But following the inauguration of President Donald Trump, who campaigned on a hard-line approach to combating undocumented immigration, the landscape changed. The mandatory check-ins have become monthly affairs, activists and immigrants say.

And Trump changed another crucial aspect of the program: On Jan. 25, five days into office, the new president signed an executive order rescinding the Obama-era guidance that mandated that ICE concentrate on criminals when prioritizing its deportations. Without such guidance, anyone with a deportation order – regardless of any prior arrangement – is a priority, Hahn said.

Earlier this year, all Granite State Indonesians had their stay applications revoked, according to Hahn. On Aug.1, members of the group became the first to be told to book flights.

‘Faith to God’

Shawn Neudauer, Public Affairs Officer at the Department of Homeland Security, which oversees ICE, declined to comment on specific cases. But he said that by issuing the deportations the agency is merely enforcing court orders already issued by federal immigration judges.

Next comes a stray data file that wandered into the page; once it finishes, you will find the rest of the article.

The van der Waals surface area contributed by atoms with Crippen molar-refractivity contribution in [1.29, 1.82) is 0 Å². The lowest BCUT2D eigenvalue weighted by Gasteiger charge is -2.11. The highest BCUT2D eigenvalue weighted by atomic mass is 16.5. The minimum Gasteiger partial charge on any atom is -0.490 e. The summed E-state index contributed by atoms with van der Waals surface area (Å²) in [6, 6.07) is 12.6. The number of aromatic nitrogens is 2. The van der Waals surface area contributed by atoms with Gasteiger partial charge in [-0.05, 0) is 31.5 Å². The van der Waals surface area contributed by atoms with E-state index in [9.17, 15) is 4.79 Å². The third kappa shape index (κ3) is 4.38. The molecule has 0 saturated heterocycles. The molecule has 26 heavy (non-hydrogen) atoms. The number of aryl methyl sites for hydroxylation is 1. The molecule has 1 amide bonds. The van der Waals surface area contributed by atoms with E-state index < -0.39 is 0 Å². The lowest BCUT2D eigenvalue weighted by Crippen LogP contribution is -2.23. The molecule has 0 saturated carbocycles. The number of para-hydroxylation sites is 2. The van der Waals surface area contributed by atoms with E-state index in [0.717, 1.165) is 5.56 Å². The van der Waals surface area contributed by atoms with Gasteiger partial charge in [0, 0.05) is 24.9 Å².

“ICE didn’t issue the orders of removal,” he said. “The courts did. ICE is carrying out those orders, usually after these individuals have exhausted extremely lengthy appeals at U.S. taxpayer expense.”

Neudauer denied that the increased check-ins were a result of a policy change at ICE, saying that they were likely a product of the court timetable ahead of the removal process. But he hinted that the new deportations are a direct result of the new executive guidance.

“As the President’s executive orders make clear, ICE will no longer exempt classes or categories of removable aliens from potential enforcement,” he said. “All of those in violation of immigration laws may be subject to immigration arrest, detention and, if found removable by final order, removal from the United States.”